At the time, we were hearing reports of soldiers dying in Afghanistan. The talk was always about reconstruction. What exactly was meant by reconstruction? That was the aim of my motion?
    I don't have a problem with deleting this bit, for the sake of clarity.

[English]

    Thank you, Madam Bourgeois.
    Madam Barbot passes. We'll go back to Mr. Obhrai, Mr. Patry, and then Mr. Wilfert.
    Mr. Chair, I don't see that we have any problems with the friendly amendment. As the government has stated on many occasions, we will talk about it. The Minister of Defence is coming, CIDA is coming, so it's a good thing to have.
    Bernard Patry has already suggested two days when we could discuss this. It's an important issue that is going on, and I think the committee's responsibility is as you rightly mentioned. I don't see anything....
    I have one little problem, and that is the joint meeting with the defence committee. What it will do—
    A voice: It's not in the motion.
    Mr. Obhrai: Didn't you just say that you would like to—
    She did, but it's not in the motion.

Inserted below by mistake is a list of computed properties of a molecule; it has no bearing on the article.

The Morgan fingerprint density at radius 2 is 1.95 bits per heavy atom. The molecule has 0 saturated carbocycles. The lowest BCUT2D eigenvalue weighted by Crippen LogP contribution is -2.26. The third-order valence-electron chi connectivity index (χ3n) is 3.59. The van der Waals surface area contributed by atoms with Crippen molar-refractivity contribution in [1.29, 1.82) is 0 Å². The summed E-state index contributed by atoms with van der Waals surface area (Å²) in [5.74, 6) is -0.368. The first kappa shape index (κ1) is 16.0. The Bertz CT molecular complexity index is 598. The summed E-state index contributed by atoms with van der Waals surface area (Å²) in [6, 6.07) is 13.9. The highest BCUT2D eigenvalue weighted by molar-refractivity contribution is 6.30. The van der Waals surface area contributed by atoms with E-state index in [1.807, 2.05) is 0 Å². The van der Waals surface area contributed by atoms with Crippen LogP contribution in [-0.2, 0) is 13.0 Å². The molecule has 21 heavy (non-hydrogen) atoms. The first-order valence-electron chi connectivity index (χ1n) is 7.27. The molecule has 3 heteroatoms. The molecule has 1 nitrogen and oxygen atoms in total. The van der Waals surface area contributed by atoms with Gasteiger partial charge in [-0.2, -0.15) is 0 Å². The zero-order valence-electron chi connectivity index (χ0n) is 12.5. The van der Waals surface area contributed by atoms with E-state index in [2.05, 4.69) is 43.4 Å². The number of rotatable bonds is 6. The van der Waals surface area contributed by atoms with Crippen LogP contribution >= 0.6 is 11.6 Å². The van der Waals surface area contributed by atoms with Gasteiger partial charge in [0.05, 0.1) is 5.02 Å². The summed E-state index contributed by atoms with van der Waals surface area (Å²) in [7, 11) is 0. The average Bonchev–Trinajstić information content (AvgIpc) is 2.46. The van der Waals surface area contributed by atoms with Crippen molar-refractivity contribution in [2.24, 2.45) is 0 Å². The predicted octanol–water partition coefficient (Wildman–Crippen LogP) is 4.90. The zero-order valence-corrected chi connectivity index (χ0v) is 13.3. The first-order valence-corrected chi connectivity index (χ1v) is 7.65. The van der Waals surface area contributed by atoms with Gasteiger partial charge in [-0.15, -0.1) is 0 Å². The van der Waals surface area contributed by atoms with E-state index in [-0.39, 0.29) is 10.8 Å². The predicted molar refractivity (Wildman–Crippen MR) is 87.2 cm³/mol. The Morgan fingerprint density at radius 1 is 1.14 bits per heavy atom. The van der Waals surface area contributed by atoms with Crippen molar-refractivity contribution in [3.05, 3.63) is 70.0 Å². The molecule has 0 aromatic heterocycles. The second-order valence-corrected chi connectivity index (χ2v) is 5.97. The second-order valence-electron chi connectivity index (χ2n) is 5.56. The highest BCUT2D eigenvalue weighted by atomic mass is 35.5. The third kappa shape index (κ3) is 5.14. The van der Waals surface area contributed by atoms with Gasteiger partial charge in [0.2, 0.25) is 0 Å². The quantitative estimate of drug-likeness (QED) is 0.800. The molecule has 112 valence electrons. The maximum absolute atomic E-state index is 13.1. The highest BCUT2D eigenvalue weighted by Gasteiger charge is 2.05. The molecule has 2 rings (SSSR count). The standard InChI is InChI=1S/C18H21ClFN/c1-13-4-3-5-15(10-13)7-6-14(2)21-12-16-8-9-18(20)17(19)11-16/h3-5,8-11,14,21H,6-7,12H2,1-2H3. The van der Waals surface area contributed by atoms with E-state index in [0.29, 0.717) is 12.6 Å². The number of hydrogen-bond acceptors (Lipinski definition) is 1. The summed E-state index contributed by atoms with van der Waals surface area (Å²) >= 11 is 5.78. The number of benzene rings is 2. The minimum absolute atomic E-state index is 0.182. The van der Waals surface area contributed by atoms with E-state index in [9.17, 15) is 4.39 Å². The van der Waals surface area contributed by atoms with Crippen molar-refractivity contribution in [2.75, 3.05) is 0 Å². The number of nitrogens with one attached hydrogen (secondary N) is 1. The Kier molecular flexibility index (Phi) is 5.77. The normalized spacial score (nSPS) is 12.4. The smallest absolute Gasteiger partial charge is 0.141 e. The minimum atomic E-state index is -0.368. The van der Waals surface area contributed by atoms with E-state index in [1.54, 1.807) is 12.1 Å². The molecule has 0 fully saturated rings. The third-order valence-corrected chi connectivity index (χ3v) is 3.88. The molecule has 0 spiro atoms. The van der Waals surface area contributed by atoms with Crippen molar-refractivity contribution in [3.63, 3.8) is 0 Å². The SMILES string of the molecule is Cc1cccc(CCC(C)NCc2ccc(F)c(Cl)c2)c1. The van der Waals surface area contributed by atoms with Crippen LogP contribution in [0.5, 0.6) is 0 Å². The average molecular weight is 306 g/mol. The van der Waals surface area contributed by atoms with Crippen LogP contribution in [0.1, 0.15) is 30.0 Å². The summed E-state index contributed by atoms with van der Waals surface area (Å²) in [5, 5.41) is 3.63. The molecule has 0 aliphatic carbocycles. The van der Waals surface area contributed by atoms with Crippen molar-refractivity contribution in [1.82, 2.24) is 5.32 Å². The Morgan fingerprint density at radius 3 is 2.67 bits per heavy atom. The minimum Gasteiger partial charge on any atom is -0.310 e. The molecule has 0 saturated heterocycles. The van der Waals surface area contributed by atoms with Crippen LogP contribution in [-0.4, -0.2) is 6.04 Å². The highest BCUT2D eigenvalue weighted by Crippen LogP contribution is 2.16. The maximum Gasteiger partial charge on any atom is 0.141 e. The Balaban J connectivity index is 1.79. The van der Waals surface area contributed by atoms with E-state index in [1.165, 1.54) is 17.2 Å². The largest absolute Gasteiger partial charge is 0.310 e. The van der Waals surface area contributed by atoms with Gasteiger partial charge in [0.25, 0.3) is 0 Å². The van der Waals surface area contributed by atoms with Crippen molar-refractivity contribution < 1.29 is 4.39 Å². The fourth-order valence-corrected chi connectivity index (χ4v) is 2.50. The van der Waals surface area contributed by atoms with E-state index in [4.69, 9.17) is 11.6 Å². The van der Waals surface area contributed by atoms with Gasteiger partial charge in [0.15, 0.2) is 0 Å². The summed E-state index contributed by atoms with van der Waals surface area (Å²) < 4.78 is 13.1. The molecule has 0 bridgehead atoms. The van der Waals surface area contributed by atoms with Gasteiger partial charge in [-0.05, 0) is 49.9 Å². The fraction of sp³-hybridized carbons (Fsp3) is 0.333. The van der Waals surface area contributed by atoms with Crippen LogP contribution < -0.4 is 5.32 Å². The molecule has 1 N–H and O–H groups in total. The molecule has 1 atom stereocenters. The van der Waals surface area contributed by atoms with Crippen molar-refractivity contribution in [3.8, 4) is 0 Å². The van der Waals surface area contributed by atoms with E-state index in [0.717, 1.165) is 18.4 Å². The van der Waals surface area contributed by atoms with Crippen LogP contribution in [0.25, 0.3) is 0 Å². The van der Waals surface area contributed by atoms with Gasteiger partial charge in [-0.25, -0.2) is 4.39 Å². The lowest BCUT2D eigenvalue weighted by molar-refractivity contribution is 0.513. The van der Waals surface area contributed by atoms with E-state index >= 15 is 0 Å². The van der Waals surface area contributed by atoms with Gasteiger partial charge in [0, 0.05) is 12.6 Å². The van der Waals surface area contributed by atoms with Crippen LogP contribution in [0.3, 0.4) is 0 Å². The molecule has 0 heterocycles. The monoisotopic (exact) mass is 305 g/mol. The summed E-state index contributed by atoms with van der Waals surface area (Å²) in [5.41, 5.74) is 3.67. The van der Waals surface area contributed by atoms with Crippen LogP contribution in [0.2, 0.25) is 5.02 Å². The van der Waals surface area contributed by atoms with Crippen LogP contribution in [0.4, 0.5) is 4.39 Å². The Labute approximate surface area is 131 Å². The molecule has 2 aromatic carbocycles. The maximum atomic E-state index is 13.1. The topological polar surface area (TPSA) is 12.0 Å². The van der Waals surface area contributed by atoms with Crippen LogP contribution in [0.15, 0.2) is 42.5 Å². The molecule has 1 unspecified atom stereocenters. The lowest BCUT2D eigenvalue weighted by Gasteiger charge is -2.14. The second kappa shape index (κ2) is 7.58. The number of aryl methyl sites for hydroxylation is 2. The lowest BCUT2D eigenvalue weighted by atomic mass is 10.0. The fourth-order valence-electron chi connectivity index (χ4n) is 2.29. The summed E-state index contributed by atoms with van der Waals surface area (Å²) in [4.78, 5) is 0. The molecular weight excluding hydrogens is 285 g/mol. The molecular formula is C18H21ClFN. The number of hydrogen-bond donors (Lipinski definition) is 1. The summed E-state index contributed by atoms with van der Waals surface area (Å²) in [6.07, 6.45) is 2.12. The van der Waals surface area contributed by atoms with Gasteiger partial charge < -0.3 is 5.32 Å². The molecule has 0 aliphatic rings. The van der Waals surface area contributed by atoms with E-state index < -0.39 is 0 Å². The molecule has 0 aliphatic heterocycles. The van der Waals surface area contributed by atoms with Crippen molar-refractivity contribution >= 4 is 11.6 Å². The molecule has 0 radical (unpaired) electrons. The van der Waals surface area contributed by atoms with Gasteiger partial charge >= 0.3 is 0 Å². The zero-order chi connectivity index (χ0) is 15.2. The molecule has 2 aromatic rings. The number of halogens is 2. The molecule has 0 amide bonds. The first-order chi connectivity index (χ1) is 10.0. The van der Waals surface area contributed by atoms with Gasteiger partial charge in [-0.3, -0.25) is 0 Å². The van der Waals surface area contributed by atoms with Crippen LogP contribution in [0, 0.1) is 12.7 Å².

It's not part of the motion. It's really the context in which I was proposing this.
    But I'm addressing the point you just raised, and my concern is that this is the foreign affairs committee. When you do a joint committee, then you have ten other people going over this thing, and we will lose what we want to do. We want the answers, so that's why a joint committee meeting is something that I'm not in favour of.
    Otherwise I don't see any problem, and we have to discuss the Afghanistan issue. Just today in the steering committee, Mr. Patry allocated those days.
    So it's in the context of cooperation.
    I like your cooperation, Deepak.
     I want to pinpoint that for me we're supportive because in a sense we are already doing this. In fact we're doing this study right now, and you're just asking to go deeper with Afghanistan.